Monday May 24, 199 - 1:37 AM ET

Ballard Fuel-Cell Buses Unhindered By Hindenberg
By Allan Dowd VANCOUVER (Reuters) -

Fears of the ``Hindenberg syndrome'' could hinder deployment of fuel-cell-powered buses have evaporated, according to developers of the environmentally friendly vehicles. Ballard Power Systems Inc. (Nasdaq:BLDP - news) and DaimlerChrysler AG (NYSE:DAJ - news)., whose fuel-cell buses are the leaders in the field, said Thursday that research shows wide acceptance of the vehicles and that they could be on the commercial market sooner than they had expected.

Public horror following the explosion of the hydrogen-powered airship Hindenberg in New Jersey in 1937, killing 36 people, ended the great age of the airship. Fuel-cell powered buses use hydrogen as a fuel and the developers had been worried that public concern at seeing hydrogen tanks on top of the buses would make it difficult to get the vehicles into world mass-transit fleets. ``We were so surprised, really. Not the mechanical people, not the drivers, not the passengers are caring about this,'' said Ferdinand Panik, DaimlerChrysler's senior vice-president for fuel cell technology, told reporters after Ballard's annual meeting Thursday.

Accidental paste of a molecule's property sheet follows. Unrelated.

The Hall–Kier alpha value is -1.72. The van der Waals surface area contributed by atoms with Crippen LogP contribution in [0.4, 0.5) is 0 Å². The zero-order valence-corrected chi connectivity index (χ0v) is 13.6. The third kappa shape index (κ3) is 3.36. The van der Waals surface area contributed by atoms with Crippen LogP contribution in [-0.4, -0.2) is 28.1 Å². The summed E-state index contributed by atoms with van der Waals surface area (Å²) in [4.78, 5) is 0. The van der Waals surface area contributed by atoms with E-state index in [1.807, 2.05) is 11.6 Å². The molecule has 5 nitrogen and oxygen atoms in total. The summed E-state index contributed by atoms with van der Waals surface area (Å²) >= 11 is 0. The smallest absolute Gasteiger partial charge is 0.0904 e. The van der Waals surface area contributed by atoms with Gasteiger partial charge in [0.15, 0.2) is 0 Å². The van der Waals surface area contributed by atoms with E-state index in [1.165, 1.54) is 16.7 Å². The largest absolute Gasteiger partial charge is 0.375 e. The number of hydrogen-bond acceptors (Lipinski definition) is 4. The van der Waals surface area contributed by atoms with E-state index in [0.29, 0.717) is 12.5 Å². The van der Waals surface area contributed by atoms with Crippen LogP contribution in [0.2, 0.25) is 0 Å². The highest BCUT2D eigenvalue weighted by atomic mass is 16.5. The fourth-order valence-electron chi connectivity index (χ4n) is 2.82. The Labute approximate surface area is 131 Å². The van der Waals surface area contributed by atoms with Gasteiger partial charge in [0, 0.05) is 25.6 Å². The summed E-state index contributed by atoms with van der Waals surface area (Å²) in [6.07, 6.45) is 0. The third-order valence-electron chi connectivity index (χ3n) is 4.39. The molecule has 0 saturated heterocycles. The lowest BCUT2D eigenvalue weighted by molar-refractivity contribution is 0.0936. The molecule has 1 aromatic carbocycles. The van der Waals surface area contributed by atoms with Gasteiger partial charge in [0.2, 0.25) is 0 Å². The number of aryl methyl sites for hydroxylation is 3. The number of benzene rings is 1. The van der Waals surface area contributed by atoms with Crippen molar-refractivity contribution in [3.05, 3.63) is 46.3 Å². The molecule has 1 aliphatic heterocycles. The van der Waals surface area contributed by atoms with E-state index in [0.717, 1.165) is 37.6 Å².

Panik, a member of Ballard's board of directors, had earlier won shareholders' applause when he announced that commercial marketing of fuel-cell engines for buses could begin as early as 2002, up to two years sooner than some previous predictions.

Fuel cells use hydrogen to make electricity through a chemical reaction involving oxygen and a catalyst. The only byproduct is water, so they have hailed an the environmentally friendly alternative to the internal combustion engine. Experimental fuel-cell powered buses are being tested in Chicago and Vancouver. They are easy to spot, with nine fuel tanks holding compressed hydrogen in a rectangular box on their roofs. ``This Hindenberg syndrome was something that wasn't existing,'' Panik said, referring to research done by his company.

Ballard Chief Operating Officer Layle ``Kip'' Smith said testing of the buses has gone better than expected in terms of mechanical issues. The companies have said they expect fuel-cell powered buses to hit the commercial market before fuel-cell passenger cars do, in part, because per-vehicle costs is less of the concern in entering the mass transit market.

DaimlerChrysler hopes begin limited commercial production of fuel-cell powered cars in 2004 or 2005. It is one of several companies involved in a project to test fuel cell vehicles in California.

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